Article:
“And it appears to have done so to conceal the truth about its use of third-party sellers’ data to advantage its private-label business and its preferencing of private-label products in search results—subjects of the Committee’s investigation,” the letter said.

The House Committee’s callout comes as Amazon is now fighting yet another fire in its global supply chain. The Council on American-Islamic Relations is urging Amazon to sever ties with suppliers linked to forced labor in China’s Xinjiang Uyghur Autonomous Region.

The advocacy group has called on the Department of Justice, U.S. Customs and Border Protection and the U.S. Securities and Exchange Commission to investigate the “everything store’s” business in China.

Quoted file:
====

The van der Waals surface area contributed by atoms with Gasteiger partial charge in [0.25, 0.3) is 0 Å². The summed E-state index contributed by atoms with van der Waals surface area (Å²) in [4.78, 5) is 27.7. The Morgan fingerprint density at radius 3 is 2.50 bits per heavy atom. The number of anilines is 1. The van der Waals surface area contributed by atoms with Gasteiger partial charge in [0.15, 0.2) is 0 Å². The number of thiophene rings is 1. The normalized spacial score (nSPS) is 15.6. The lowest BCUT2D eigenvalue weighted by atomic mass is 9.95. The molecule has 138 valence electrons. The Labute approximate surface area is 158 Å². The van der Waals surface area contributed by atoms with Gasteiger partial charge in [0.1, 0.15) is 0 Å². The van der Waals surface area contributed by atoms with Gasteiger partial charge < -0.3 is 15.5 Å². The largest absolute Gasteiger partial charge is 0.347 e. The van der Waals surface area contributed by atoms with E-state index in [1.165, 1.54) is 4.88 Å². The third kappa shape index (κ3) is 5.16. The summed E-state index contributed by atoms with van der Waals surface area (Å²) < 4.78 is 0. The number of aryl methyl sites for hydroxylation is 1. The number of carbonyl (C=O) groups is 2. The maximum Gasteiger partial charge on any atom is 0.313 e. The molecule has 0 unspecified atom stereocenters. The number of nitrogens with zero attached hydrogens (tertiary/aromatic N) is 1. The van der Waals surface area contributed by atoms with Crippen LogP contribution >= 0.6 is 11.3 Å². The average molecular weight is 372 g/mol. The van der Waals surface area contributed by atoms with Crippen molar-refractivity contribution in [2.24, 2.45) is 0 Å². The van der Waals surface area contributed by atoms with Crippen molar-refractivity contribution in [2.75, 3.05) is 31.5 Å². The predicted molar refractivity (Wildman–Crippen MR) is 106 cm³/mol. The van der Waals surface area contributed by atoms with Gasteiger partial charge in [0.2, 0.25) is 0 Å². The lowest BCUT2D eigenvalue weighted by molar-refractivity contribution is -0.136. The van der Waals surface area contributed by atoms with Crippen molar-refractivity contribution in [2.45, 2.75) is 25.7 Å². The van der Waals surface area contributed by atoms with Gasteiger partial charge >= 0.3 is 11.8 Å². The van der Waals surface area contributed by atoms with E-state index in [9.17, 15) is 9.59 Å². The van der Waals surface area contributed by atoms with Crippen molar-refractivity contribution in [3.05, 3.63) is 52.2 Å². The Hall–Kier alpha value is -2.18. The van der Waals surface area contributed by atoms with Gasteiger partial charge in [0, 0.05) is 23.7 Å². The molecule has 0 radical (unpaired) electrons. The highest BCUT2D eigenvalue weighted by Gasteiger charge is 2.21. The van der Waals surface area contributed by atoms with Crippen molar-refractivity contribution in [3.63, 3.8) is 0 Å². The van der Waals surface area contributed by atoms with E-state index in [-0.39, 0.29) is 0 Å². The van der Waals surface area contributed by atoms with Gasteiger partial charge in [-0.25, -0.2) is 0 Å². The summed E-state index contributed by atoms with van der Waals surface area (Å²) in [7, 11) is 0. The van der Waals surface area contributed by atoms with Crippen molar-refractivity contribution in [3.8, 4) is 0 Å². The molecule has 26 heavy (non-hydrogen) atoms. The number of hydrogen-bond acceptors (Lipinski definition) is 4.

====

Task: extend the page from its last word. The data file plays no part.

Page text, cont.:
The outcry came after ethics watchdog Campaign for Accountability released a report saying that five of 1,900 suppliers producing goods for Amazon’s private labels are tied to direct or indirect Uyghur forced labor.

Amazon is also facing other tussles closer to home.

The behemoth is is the throes of a unionization battle on multiple fronts as employees in two of its warehouses, in New York and Alabama, are taking steps to hold union elections in the coming weeks.

In February, a group of Amazon workers seeking to form a union in New York filed a charge with the U.S. National Labor Relations Board (NLRB)  after a high-profile organizer and a pair of employees were arrested outside the tech titan’s Staten Island warehouse.